Mains Transformers

Discussion in 'General Electronics Chat' started by jzq, Jul 30, 2008.

  1. jzq

    Thread Starter New Member

    Jul 28, 2008
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    I have a US transformer which has an input voltage of 120V but I live in the UK where the mains are 240V.

    Would it be feasible to use some kind of resistor network, like a potential divider to bring the 240V down to 120V without using a transformer?

    Of course, after I have taken the 240V down to 120V, I will then be able to connect the US transformer I have.

    This is along the lines of what is was thinking: I would have a simple voltage divider with two resistors, R1 and R2 would be the same values to half the voltage. But for some reason I think there may be a better way to go about this. Also with this arrangement, wont the resistors need to have a very high power rating?


    Basically I need a way to connect my US Transformer to the UK mains. Can anyone come up with some ideas?

    Thanks for all your help!
     
  2. bertus

    Administrator

    Apr 5, 2008
    15,649
    2,348
    Hello,

    When you want to use two resistors, they must be of rather high power.
    Another effect is when the resistors are not calcutaled corrctly, the output voltage can vary depending on the load.
    It is much safer to use a tranformer that makes 120 V out of the 240 V.
    This will also be more power efficient.

    Greetings,
    Bertus
     
  3. studiot

    AAC Fanatic!

    Nov 9, 2007
    5,005
    513
    Is your life worth the cost of a replacement transformer?

    If you seriously don't know enough to answer your own question don't play with the mains.

    The explosion you could cause could blind, burn or worse.
     
  4. jzq

    Thread Starter New Member

    Jul 28, 2008
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    It is possible for me to get a transformer that will do the job but they cost about £80 which is about $160...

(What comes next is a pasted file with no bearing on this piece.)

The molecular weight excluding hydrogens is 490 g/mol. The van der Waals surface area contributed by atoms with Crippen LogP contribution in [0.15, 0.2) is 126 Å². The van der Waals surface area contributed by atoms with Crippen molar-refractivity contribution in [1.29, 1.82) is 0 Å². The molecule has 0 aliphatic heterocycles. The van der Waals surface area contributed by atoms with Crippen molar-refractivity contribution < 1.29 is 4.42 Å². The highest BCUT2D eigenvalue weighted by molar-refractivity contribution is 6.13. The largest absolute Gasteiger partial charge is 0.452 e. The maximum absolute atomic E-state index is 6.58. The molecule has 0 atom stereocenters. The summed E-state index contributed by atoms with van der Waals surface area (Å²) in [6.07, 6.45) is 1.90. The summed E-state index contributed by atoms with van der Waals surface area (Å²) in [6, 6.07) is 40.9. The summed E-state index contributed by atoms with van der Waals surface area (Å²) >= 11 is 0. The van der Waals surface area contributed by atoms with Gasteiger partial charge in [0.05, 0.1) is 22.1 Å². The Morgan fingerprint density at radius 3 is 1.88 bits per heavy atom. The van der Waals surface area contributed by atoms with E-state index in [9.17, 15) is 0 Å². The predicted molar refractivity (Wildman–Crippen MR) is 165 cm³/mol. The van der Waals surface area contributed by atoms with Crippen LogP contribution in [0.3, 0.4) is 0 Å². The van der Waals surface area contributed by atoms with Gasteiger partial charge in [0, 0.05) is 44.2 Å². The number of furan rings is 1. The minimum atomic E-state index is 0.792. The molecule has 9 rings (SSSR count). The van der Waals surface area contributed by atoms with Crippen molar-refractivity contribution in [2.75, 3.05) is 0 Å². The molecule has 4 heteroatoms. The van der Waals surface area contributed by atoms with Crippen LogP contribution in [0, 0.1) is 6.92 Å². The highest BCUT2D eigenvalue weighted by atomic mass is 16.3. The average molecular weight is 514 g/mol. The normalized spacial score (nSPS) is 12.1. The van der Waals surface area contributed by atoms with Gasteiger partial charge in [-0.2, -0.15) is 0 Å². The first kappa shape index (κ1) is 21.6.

Rather expensive, so that is why im looking for a different way of doing it.
     
  5. studiot

    AAC Fanatic!

    Nov 9, 2007
    5,005
    513
    So explain exactly what you are trying to do, we may be able to help.
     
  6. SgtWookie

    Expert

    Jul 17, 2007
    22,182
    1,728
    If you had two of the same transformers, you could run the primaries in series and the secondaries in parallel (the phases would have to be matched, of course.)

    Using resistors would be terribly inefficient, and your input voltage would vary widely as your output load changed - making your output voltage vary widely as well.

    You didn't mention what the VA or current or wattage rating was for the transformer. That's something that would need to be known in order to even start on a viable solution.

    What does the transformer power? Is it a power supply that puts out a DC voltage?

    The more information you can give us up front, the more likely that we can suggest a viable solution. Without all of the pieces of the puzzle so to speak, we're throwing darts in the dark.
     
  7. jzq

    Thread Starter New Member

    Jul 28, 2008
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    Well ive done some more searching and found that it is possible to bring the voltage down by using capacitor voltage dividers or even the zener diode and resistor method but ive also found that those methods are rather dangerous and have apparently been outlawed in europe (for direct mains circuits).

    So after some searching i managed to find this: http://www.airlinktransformers.com/transformer/at500-step-up-step-down-transformer.asp

    A toroidal transformer that allows you to either step-up (120 to 240) or step-down (240 to 120). Its quite cheap as well compared to some i have seen.

    The toroidal transformer is rated at 500VA, so i should be able to connect it to the mains, and the secondary to my step up transformer that is rated at a max of 450VA.
     
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